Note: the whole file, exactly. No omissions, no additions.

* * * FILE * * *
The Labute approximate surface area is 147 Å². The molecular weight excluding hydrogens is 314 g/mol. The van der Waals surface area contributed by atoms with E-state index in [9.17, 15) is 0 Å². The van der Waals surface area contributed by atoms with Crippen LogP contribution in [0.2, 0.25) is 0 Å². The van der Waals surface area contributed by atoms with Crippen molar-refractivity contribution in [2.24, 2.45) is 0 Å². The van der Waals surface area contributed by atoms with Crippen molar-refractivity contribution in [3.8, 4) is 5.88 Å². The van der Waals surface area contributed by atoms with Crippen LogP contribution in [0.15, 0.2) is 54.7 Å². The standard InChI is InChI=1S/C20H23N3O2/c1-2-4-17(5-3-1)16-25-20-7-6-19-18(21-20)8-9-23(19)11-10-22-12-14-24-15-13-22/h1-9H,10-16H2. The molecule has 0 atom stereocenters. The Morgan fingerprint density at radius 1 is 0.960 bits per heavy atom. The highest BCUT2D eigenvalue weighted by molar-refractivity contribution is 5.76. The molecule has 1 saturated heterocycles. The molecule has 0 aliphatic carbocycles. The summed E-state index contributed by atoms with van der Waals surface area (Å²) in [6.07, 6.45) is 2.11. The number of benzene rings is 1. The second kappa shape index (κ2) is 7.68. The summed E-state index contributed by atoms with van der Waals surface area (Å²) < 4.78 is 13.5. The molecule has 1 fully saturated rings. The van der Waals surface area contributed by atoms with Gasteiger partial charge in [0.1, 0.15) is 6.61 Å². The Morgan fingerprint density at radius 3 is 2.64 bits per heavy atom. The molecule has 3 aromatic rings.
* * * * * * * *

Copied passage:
The Labute approximate surface area is 147 Å². The molecular weight excluding hydrogens is 314 g/mol. The van der Waals surface area contributed by atoms with E-state index in [9.17, 15) is 0 Å². The van der Waals surface area contributed by atoms with Crippen LogP contribution in [0.2, 0.25) is 0 Å². The van der Waals surface area contributed by atoms with Crippen molar-refractivity contribution in [2.24, 2.45) is 0 Å². The van der Waals surface area contributed by atoms with Crippen molar-refractivity contribution in [3.8, 4) is 5.88 Å². The van der Waals surface area contributed by atoms with Crippen LogP contribution in [0.15, 0.2) is 54.7 Å². The standard InChI is InChI=1S/C20H23N3O2/c1-2-4-17(5-3-1)16-25-20-7-6-19-18(21-20)8-9-23(19)11-10-22-12-14-24-15-13-22/h1-9H,10-16H2. The molecule has 0 atom stereocenters. The Morgan fingerprint density at radius 1 is 0.960 bits per heavy atom. The highest BCUT2D eigenvalue weighted by molar-refractivity contribution is 5.76. The molecule has 1 saturated heterocycles. The molecule has 0 aliphatic carbocycles. The summed E-state index contributed by atoms with van der Waals surface area (Å²) in [6.07, 6.45) is 2.11. The number of benzene rings is 1. The second kappa shape index (κ2) is 7.68. The summed E-state index contributed by atoms with van der Waals surface area (Å²) < 4.78 is 13.5. The molecule has 1 fully saturated rings. The van der Waals surface area contributed by atoms with Gasteiger partial charge in [0.1, 0.15) is 6.61 Å². The Morgan fingerprint density at radius 3 is 2.64 bits per heavy atom. The molecule has 3 aromatic rings.